In a memo to its employees last week, IBM announced it would allow employees to conduct online health risk assessments and create personal health records. The service, a joint offering from WebMD and Fidelity, initially will let employees enter information such as medication and medical history into the records. There's also a health tracker that allows users to enter data such as blood pressure readings. Another tool allows employees to check for any drug interactions with medications they are currently taking.
This is the wave of the future, I think. One of the consequences of HIPAA has been a growing interest by some in having better control and access to their own PHI. As long as there is some kind of verifiable, high wallseparationn between employee access and the employer providing it, this could be a very good thing. Of course, like everything else, it will be abused, but the growing awareness of the public of individual rights under HIPAA and other privacy laws will make any transgressions ugly, at least.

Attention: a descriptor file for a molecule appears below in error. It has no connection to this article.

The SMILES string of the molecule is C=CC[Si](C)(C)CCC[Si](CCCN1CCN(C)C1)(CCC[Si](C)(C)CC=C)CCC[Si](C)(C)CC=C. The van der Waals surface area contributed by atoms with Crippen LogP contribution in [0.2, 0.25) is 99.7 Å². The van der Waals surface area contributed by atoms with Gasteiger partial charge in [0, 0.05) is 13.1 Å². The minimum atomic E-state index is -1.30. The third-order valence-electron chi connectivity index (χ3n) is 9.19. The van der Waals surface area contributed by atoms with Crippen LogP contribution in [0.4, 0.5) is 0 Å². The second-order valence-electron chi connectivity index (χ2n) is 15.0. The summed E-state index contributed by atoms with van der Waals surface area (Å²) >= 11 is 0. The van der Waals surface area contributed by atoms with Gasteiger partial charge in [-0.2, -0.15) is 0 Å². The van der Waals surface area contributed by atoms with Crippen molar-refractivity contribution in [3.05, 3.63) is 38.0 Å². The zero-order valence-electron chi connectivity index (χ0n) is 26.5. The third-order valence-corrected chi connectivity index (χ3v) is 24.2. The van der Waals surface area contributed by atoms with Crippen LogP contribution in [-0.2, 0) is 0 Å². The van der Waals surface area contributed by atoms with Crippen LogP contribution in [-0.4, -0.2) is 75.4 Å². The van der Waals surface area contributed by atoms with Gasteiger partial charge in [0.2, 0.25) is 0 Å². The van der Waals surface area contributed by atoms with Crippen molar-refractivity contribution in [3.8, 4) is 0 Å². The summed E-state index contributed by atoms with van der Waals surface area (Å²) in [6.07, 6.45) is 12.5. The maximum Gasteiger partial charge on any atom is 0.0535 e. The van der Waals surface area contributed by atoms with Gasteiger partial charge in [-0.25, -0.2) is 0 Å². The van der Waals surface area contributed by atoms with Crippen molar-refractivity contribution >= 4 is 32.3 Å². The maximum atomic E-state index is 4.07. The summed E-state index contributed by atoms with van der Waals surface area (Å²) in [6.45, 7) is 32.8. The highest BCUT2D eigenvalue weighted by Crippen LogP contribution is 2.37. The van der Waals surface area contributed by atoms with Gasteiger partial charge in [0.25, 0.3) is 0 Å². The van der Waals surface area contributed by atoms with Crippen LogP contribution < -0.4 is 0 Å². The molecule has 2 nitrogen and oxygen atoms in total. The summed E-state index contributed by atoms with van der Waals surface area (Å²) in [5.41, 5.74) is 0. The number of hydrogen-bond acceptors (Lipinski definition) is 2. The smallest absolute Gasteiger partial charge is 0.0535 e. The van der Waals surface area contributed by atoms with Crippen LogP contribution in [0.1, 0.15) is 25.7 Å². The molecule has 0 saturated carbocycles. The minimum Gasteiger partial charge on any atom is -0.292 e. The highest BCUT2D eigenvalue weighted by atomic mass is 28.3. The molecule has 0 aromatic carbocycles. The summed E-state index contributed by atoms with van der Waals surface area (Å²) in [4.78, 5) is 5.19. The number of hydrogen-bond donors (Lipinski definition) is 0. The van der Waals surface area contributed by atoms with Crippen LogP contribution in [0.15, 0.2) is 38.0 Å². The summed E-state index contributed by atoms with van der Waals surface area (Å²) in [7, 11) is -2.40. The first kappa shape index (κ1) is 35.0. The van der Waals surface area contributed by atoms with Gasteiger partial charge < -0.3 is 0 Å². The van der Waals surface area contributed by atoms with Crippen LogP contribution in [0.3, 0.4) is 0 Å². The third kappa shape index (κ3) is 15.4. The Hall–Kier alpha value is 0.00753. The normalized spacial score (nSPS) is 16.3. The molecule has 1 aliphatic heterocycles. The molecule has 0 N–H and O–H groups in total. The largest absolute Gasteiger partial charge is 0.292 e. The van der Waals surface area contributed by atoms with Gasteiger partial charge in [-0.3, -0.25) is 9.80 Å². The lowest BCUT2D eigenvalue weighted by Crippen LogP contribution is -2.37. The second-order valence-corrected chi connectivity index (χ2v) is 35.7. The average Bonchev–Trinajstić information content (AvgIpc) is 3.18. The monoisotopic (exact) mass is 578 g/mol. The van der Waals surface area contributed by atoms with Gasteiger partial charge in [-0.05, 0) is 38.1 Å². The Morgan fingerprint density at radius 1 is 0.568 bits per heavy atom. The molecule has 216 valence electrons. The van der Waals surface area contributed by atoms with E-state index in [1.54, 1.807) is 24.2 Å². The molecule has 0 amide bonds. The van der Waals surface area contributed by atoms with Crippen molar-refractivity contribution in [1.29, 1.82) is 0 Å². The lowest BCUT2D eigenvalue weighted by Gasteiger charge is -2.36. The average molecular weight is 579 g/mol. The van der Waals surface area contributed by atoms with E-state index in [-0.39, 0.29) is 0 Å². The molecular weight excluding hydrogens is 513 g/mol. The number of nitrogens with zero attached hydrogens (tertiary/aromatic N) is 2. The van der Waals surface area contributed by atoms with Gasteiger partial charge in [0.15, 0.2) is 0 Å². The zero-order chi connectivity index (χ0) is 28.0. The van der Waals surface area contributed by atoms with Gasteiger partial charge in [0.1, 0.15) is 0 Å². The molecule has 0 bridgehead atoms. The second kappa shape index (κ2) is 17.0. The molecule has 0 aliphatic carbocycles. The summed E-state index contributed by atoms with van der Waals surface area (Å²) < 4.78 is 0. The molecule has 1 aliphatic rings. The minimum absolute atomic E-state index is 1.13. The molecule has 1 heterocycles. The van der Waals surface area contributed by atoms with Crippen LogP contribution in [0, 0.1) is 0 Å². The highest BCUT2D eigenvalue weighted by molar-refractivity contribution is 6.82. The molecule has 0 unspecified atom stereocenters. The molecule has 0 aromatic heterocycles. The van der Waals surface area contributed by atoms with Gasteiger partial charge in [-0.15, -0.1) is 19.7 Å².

At the same time, there is some understandable discomfort with allowing your employer to potentially tap into your PHI. Recent events in the corporate realm haven't been comforting--- the lowered regulatory enthusiasm and the "anything goes" attitude shown by companies like Worldcom and Enron are making it difficult for many people to maintain any level of trust in MegaCorp, Inc, and that it is IBM at the forefront of this initiative has it's own sardonic flavor.